The need to file proof of claims in a bankruptcy case is determined by the creditor and the debt they are claiming. According to Maryland laws, the proof of claims must be filed by all unsecured creditors within a ninety-day period following the initial meeting of the creditors. Any failure to file this claim forfeits the creditor’s claim to payment.
Chapter 13 Guidelines
Lien holders such as a mortgage lender or auto finance company don’t possess the need to file proof of claims in a bankruptcy case. These accounts are secured by real property or an automobile. They require a title transfer in order for the transaction to be completed. If the consumer doesn’t fulfill the loan contract, the lien holder can order a foreclosure or repossession of the property. These accounts are included in the bankruptcy claim automatically.
Government Creditors With a Claim
All government-based creditors such as those offering student loans have a one hundred-eighty day deadline. The deadline is based on the date in which the bankruptcy claim was filed with the court. If these creditors don’t meet the deadline, it is possible that they could acquire an extension from the court. However, they must provide a valid reason for this request.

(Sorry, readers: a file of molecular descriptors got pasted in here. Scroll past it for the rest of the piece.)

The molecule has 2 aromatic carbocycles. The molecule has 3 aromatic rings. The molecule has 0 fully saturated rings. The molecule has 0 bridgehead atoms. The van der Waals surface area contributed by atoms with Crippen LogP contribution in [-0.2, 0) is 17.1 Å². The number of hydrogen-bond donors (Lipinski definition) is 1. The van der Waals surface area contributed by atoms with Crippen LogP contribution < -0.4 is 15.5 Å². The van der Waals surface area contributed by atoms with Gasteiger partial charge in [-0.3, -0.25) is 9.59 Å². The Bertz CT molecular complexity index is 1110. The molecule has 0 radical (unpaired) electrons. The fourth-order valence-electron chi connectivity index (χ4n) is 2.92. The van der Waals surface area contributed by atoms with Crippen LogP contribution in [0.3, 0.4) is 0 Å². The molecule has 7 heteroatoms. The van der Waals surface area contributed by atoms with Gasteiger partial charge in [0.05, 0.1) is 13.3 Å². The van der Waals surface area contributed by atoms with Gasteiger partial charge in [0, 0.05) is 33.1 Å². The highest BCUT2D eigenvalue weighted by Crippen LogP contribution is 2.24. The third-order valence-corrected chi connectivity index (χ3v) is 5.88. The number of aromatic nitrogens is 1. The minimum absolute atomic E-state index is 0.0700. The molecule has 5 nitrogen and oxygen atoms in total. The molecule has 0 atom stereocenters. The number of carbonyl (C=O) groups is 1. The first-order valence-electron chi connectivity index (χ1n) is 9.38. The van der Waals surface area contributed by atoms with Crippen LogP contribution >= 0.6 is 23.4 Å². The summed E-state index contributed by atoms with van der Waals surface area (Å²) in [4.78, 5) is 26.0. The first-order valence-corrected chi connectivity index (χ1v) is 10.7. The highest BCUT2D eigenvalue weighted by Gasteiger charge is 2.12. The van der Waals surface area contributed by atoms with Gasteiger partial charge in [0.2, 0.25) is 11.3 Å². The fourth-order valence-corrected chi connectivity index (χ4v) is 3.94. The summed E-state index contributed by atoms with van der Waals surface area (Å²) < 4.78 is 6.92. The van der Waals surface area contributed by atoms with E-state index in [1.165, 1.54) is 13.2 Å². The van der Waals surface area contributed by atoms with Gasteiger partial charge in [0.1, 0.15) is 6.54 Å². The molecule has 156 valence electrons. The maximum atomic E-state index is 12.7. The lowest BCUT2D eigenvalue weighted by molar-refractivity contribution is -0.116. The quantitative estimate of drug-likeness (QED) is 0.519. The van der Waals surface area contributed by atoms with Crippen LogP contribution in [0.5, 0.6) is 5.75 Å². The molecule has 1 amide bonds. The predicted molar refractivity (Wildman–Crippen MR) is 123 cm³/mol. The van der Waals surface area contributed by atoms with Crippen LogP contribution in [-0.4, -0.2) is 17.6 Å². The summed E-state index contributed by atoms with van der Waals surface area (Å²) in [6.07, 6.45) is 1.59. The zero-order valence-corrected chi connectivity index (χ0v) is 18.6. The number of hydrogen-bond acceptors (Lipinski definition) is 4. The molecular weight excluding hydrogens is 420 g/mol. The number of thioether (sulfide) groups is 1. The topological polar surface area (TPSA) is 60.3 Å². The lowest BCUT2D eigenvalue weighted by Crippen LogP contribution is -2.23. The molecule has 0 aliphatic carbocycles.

Disputing the Proof of Claim
Debtors or the trustee assigned to the bankruptcy case may dispute the balance owed. The balance is listed on the proof of claim submitted by the creditor. However, if the consumer or trustee has valid proof of an alternative balance, they can file an objection or dispute to this claim. They must present evidence that supports their objection and provides the correct balance. For example, if the creditor provided a receipt with a new balance to the consumer, they could use the receipt as evidence.
Consumers who choose to file for chapter 13 should verify all debts and balances before filing a claim. This could prevent delays due to inaccurate information. The consumer is required to present evidence of all debts to the court. It is up to them to correct any inconsistencies provided by their creditors. To learn more about the need to file proof of claims in a bankruptcy case, visit website for more information.
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